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Zambia to launch voluntary gun surrender exercise next week

LUSAKA Zambia (Xinhua) -- The Zambian government said on Monday that it will next week launch a program to encourage citizens to voluntarily surrender their guns.

The exercise was meant to support the African Union (AU) Amnesty month, an initiative launched last year for the surrender and collection of weapons as part of efforts towards silencing guns in Africa by the year 2020.

Minister of Home Affairs Stephen Kampyongo said the government was committed to supporting the initiative for the surrender of illegal weapons as the illicit flow of arms was contributing towards exacerbating insecurity and violence in various parts of Africa.

“We are promoting and organizing initiatives for the voluntary surrender of illicit weapons in civilian possession on conditions of anonymity and immunity from prosecution. We are equally developing appropriate evaluation frameworks for assessing the effectiveness of these initiatives at varying stages of implementation of Africa Amnesty Month,” he said.

He called on the media to play a positive role in publicizing and raising awareness on the observance of the Africa Amnesty Month.



Zambia refutes report of Chinese firms taking over public assets due to debt

LUSAKA Zambia (Xinhua) -- The Zambian Government on Saturday refuted a media report that it was in talks with Chinese companies for the latter to take over public institutions due to debt.

Chief government spokesperson Dora Siliya tweeted a denial of the report that said the government was seeking to sell some public assets, pointing out that some of the China-funded projects had not even been completed.

“Govt’s position is that all stories relating to sale or takeover of public assets such (as) ZNBC (state broadcaster), Kenneth Kaunda International Airport, and ZESCO (power utility) by China are false,” she said on Twitter.

“ZNBC digital migration and KK AIRPORT projects not even complete yet. How then can one refer to loan default in view of grace periods?” she asked.

Last week, the African Confidential fortnightly reported that talks were underway for a Chinese firm to take over Zambia’s power utility due to debt.


Zambian gov’t orders mining firm to liquidate debts to contractors, suppliers

LUSAKA Zambia (Xinhua) -- The Zambian government on Thursday directed Konkola Copper Mines (KCM), a unit of London-listed Vedanta Resources, to mobilize resources and ensure it liquidates debts owed to suppliers and contractors without further delay.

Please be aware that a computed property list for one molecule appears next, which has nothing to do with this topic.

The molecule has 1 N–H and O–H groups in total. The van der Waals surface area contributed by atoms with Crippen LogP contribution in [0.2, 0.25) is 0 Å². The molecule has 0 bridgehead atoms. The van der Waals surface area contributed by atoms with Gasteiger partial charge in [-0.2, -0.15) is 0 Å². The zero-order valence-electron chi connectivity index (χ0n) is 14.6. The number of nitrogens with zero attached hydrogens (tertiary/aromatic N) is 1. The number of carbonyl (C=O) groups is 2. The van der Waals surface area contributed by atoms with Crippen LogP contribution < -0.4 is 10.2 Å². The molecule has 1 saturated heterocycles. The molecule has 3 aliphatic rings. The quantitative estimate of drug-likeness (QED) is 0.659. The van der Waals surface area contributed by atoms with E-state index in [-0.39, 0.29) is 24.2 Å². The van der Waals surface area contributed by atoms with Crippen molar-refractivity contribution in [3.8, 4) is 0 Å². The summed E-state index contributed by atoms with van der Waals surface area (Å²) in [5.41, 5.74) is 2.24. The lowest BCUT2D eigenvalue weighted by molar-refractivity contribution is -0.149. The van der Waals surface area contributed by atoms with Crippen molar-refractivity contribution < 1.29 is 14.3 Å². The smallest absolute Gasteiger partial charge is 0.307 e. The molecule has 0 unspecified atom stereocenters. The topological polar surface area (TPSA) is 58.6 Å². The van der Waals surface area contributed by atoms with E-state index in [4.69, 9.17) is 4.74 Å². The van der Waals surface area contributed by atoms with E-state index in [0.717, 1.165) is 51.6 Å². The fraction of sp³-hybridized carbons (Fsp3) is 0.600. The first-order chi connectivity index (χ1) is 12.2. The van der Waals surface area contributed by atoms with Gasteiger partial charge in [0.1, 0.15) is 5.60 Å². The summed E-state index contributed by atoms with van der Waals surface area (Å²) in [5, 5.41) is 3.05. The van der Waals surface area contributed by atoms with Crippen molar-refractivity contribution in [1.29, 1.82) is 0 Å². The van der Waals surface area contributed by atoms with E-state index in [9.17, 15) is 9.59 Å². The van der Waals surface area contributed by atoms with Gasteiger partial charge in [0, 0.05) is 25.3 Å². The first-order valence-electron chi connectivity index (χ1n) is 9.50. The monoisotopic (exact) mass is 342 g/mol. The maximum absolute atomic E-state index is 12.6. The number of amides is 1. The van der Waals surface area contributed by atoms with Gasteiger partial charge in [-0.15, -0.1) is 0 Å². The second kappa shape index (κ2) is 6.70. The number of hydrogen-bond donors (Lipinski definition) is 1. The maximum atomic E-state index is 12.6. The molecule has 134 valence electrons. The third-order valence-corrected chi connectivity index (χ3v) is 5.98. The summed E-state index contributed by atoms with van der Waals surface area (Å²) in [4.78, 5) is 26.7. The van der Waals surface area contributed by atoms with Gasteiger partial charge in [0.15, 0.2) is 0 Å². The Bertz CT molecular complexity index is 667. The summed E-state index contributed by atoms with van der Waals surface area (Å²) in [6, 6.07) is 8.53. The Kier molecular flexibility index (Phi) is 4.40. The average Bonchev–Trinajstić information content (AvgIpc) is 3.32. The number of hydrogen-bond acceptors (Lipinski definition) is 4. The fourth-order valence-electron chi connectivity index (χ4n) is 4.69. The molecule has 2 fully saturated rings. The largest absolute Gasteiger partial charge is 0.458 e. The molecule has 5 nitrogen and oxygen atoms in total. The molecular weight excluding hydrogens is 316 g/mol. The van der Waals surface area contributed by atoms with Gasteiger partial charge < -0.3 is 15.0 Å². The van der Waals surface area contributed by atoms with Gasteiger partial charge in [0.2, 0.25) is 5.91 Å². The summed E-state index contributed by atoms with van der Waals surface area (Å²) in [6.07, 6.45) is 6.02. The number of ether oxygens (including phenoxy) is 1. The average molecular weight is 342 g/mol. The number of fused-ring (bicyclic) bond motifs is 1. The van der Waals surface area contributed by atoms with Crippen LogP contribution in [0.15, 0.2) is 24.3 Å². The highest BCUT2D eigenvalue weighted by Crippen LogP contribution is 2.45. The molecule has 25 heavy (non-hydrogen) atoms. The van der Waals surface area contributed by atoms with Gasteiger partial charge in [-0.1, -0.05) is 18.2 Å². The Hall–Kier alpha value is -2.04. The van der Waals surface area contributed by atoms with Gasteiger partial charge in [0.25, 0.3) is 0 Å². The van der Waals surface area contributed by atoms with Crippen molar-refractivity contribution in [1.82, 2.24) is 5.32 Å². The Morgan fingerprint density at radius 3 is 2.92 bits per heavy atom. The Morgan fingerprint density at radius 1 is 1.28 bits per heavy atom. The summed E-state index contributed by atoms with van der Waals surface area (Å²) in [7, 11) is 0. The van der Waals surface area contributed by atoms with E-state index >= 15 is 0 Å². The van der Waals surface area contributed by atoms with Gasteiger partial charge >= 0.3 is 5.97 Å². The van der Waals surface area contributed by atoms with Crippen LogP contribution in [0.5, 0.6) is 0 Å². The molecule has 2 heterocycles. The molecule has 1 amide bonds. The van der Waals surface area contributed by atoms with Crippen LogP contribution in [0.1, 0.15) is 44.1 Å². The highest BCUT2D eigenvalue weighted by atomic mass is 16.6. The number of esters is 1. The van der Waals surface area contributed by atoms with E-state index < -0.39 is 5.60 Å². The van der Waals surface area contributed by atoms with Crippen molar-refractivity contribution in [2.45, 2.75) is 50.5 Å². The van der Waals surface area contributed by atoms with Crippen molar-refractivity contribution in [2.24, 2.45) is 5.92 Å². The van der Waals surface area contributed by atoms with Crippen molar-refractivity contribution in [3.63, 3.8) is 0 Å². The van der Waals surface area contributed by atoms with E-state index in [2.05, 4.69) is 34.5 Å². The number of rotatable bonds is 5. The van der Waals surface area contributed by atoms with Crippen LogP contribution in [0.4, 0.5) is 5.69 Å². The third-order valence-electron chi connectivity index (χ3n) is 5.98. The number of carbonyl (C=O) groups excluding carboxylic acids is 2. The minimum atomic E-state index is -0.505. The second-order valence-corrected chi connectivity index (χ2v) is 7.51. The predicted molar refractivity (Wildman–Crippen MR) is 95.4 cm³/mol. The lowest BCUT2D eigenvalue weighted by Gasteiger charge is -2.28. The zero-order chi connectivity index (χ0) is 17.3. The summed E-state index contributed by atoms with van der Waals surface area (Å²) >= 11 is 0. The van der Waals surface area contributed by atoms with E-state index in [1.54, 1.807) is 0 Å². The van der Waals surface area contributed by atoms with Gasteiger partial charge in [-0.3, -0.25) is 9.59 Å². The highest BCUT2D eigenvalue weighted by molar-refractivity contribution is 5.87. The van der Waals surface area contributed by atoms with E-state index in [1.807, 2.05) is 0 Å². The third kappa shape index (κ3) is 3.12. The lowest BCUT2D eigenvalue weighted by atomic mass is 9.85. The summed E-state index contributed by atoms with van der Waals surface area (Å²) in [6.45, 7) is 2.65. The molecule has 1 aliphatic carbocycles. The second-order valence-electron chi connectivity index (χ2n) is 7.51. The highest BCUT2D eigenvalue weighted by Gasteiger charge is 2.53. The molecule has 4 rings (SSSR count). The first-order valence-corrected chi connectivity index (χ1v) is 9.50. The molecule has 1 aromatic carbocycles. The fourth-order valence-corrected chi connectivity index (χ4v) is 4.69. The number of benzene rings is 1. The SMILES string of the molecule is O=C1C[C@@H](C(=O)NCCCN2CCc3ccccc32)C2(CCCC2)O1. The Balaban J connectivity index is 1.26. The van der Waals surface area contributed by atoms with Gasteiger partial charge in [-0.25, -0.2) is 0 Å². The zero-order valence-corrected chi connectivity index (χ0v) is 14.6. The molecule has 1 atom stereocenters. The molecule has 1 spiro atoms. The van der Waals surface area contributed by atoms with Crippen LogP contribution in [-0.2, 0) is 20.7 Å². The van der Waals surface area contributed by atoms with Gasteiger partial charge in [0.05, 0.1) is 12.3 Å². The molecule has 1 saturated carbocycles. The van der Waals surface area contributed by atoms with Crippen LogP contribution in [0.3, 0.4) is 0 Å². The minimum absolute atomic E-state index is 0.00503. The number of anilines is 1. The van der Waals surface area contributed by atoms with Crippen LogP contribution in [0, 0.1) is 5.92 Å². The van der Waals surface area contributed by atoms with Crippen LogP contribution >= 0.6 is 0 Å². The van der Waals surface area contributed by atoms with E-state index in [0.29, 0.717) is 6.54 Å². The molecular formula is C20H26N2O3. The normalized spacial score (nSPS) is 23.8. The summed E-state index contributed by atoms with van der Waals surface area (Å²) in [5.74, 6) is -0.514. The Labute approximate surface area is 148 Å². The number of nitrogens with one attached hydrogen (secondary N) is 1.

Richard Musukwa, Minister of Mines and Minerals Development, warned that the government would take punitive action against the mining firm if it fails to comply with the directive.

The government had given the mining firm a one-week directive to liquidate the debts owed to contractors and suppliers who have been complaining for a long time.

Last week, some contractors and suppliers complained that the mining firm has failed to respect the directive to pay the debts and asked the government to intervene.

But the Zambian minister said that he expects the mining firm to come up with a plan on how it was going to pay off the debts, according to state broadcaster, the Zambia National Broadcasting Corporation.

The government, he said, was closely watching what was happening at the mining firm.

The mining firm has come under spotlight in recent weeks for failure to pay contractors and suppliers. Last week, a firm that supplies electricity to the mines effected a partial power cut to the mining firm due to failure to pay outstanding debts.

Some stakeholders have called on the government to take over operations at the mining firm as it was evident that the owners were facing challenges.

The Zambian government holds a 20.6-percent stake in the mine through its holding company, the Zambia Consolidated Copper Mines-Investment Holdings (ZCCM-IH).


Zambian government  welcomes restoration of electricity to mining firm

LUSAKA Zambia (Xinhua) -- The Zambian government on Wednesday hailed a move by an electricity firm to restore power to one of the country’s mining firms after disputes over unpaid electricity bills.

Copperbelt Energy Corporation (CEC), a private firm that supplies electricity to the mining sector, partially restricted power supply to Konkola Copper Mine (KCM) over a power purchase debt owed by the mining firm.

But the company restored power on Monday after an agreement was reached for the mining firm to settle the overdue amounts.

Minister of Energy Mathews Nkhuwa said the government was pleased that full power supply had been restored to the mining firm.

He however urged the mining firm to honor its obligations to settled outstanding debts in order to avoid disruptions in supply which had the potential to affect production, according to state broadcaster, the Zambia National Broadcasting Corporation (ZNBC).



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